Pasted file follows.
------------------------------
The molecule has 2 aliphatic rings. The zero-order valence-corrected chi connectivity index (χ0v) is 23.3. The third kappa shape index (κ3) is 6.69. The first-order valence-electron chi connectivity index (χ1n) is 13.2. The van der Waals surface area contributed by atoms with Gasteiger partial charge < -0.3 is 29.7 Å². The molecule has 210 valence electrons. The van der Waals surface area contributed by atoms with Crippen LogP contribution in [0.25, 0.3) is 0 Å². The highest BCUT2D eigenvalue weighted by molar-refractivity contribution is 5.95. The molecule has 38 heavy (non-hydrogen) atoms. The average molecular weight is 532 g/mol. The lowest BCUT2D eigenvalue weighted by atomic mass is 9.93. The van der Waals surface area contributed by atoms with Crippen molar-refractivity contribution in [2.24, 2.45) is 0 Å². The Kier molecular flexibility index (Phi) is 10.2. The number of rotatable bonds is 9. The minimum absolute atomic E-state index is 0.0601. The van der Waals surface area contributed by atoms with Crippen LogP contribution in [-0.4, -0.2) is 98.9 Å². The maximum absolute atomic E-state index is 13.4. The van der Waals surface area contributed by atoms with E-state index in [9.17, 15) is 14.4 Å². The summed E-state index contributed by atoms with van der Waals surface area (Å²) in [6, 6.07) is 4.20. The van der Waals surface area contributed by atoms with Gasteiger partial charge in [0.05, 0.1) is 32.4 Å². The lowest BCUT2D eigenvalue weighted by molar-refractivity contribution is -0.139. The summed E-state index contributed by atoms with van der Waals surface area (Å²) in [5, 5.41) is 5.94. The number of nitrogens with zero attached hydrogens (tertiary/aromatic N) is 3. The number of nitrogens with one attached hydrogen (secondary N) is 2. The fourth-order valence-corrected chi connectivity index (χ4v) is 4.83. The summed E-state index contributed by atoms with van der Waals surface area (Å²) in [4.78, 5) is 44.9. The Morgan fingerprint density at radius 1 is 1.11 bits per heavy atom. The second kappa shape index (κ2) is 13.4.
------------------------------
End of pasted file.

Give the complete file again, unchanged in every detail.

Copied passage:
The molecule has 2 aliphatic rings. The zero-order valence-corrected chi connectivity index (χ0v) is 23.3. The third kappa shape index (κ3) is 6.69. The first-order valence-electron chi connectivity index (χ1n) is 13.2. The van der Waals surface area contributed by atoms with Gasteiger partial charge < -0.3 is 29.7 Å². The molecule has 210 valence electrons. The van der Waals surface area contributed by atoms with Crippen LogP contribution in [0.25, 0.3) is 0 Å². The highest BCUT2D eigenvalue weighted by molar-refractivity contribution is 5.95. The molecule has 38 heavy (non-hydrogen) atoms. The average molecular weight is 532 g/mol. The lowest BCUT2D eigenvalue weighted by atomic mass is 9.93. The van der Waals surface area contributed by atoms with Crippen molar-refractivity contribution in [2.24, 2.45) is 0 Å². The Kier molecular flexibility index (Phi) is 10.2. The number of rotatable bonds is 9. The minimum absolute atomic E-state index is 0.0601. The van der Waals surface area contributed by atoms with Crippen LogP contribution in [-0.4, -0.2) is 98.9 Å². The maximum absolute atomic E-state index is 13.4. The van der Waals surface area contributed by atoms with E-state index in [9.17, 15) is 14.4 Å². The summed E-state index contributed by atoms with van der Waals surface area (Å²) in [6, 6.07) is 4.20. The van der Waals surface area contributed by atoms with Gasteiger partial charge in [0.05, 0.1) is 32.4 Å². The lowest BCUT2D eigenvalue weighted by molar-refractivity contribution is -0.139. The summed E-state index contributed by atoms with van der Waals surface area (Å²) in [5, 5.41) is 5.94. The number of nitrogens with zero attached hydrogens (tertiary/aromatic N) is 3. The number of nitrogens with one attached hydrogen (secondary N) is 2. The fourth-order valence-corrected chi connectivity index (χ4v) is 4.83. The summed E-state index contributed by atoms with van der Waals surface area (Å²) in [4.78, 5) is 44.9. The Morgan fingerprint density at radius 1 is 1.11 bits per heavy atom. The second kappa shape index (κ2) is 13.4.